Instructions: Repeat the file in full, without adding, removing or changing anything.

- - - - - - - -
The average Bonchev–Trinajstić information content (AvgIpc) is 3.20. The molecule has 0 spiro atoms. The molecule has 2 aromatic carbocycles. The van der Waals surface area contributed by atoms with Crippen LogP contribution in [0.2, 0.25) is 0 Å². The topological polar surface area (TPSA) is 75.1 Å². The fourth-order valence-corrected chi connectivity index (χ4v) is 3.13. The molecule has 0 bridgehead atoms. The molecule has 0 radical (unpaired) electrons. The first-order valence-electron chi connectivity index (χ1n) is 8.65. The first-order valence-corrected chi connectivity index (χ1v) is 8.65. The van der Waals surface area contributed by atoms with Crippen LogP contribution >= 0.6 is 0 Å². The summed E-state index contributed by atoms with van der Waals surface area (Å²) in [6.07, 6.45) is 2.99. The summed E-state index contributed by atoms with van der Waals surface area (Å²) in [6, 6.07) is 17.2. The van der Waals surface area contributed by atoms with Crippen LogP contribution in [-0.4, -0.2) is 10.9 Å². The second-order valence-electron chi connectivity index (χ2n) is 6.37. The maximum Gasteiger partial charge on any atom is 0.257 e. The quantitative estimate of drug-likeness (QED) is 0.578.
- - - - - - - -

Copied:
The average Bonchev–Trinajstić information content (AvgIpc) is 3.20. The molecule has 0 spiro atoms. The molecule has 2 aromatic carbocycles. The van der Waals surface area contributed by atoms with Crippen LogP contribution in [0.2, 0.25) is 0 Å². The topological polar surface area (TPSA) is 75.1 Å². The fourth-order valence-corrected chi connectivity index (χ4v) is 3.13. The molecule has 0 bridgehead atoms. The molecule has 0 radical (unpaired) electrons. The first-order valence-electron chi connectivity index (χ1n) is 8.65. The first-order valence-corrected chi connectivity index (χ1v) is 8.65. The van der Waals surface area contributed by atoms with Crippen LogP contribution >= 0.6 is 0 Å². The summed E-state index contributed by atoms with van der Waals surface area (Å²) in [6.07, 6.45) is 2.99. The summed E-state index contributed by atoms with van der Waals surface area (Å²) in [6, 6.07) is 17.2. The van der Waals surface area contributed by atoms with Crippen LogP contribution in [-0.4, -0.2) is 10.9 Å². The second-order valence-electron chi connectivity index (χ2n) is 6.37. The maximum Gasteiger partial charge on any atom is 0.257 e. The quantitative estimate of drug-likeness (QED) is 0.578.